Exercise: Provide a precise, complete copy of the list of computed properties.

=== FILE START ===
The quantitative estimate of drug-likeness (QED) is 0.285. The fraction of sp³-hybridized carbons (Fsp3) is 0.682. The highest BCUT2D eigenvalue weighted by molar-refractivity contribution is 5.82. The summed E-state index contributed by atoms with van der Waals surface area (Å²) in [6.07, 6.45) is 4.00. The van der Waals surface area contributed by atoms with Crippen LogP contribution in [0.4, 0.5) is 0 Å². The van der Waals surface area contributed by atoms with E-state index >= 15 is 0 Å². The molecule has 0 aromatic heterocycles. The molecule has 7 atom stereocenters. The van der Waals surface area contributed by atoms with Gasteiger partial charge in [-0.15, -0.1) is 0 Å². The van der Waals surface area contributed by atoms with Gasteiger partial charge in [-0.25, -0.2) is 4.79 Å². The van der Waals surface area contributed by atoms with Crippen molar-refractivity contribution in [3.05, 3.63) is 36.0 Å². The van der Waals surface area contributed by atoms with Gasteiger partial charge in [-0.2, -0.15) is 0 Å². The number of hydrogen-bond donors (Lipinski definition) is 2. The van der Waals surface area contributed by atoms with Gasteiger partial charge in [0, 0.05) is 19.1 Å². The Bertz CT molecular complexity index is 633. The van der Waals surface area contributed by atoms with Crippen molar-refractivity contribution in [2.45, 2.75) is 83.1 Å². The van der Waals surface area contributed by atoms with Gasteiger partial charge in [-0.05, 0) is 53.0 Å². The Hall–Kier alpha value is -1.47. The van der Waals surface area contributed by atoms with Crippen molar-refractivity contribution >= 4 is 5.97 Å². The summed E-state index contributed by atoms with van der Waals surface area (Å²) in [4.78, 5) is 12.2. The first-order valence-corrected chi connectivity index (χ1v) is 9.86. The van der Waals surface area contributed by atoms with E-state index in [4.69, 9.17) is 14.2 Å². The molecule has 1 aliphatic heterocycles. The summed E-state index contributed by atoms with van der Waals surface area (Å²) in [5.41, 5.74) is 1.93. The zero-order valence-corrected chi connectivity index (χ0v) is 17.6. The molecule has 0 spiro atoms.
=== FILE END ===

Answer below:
The quantitative estimate of drug-likeness (QED) is 0.285. The fraction of sp³-hybridized carbons (Fsp3) is 0.682. The highest BCUT2D eigenvalue weighted by molar-refractivity contribution is 5.82. The summed E-state index contributed by atoms with van der Waals surface area (Å²) in [6.07, 6.45) is 4.00. The van der Waals surface area contributed by atoms with Crippen LogP contribution in [0.4, 0.5) is 0 Å². The van der Waals surface area contributed by atoms with E-state index >= 15 is 0 Å². The molecule has 0 aromatic heterocycles. The molecule has 7 atom stereocenters. The van der Waals surface area contributed by atoms with Gasteiger partial charge in [-0.15, -0.1) is 0 Å². The van der Waals surface area contributed by atoms with Gasteiger partial charge in [-0.25, -0.2) is 4.79 Å². The van der Waals surface area contributed by atoms with Crippen molar-refractivity contribution in [3.05, 3.63) is 36.0 Å². The van der Waals surface area contributed by atoms with Gasteiger partial charge in [-0.2, -0.15) is 0 Å². The number of hydrogen-bond donors (Lipinski definition) is 2. The van der Waals surface area contributed by atoms with Gasteiger partial charge in [0, 0.05) is 19.1 Å². The Bertz CT molecular complexity index is 633. The van der Waals surface area contributed by atoms with Crippen molar-refractivity contribution in [2.45, 2.75) is 83.1 Å². The van der Waals surface area contributed by atoms with Gasteiger partial charge in [-0.05, 0) is 53.0 Å². The Hall–Kier alpha value is -1.47. The van der Waals surface area contributed by atoms with Crippen molar-refractivity contribution >= 4 is 5.97 Å². The summed E-state index contributed by atoms with van der Waals surface area (Å²) in [4.78, 5) is 12.2. The first-order valence-corrected chi connectivity index (χ1v) is 9.86. The van der Waals surface area contributed by atoms with E-state index in [4.69, 9.17) is 14.2 Å². The molecule has 1 aliphatic heterocycles. The summed E-state index contributed by atoms with van der Waals surface area (Å²) in [5.41, 5.74) is 1.93. The zero-order valence-corrected chi connectivity index (χ0v) is 17.6. The molecule has 0 spiro atoms.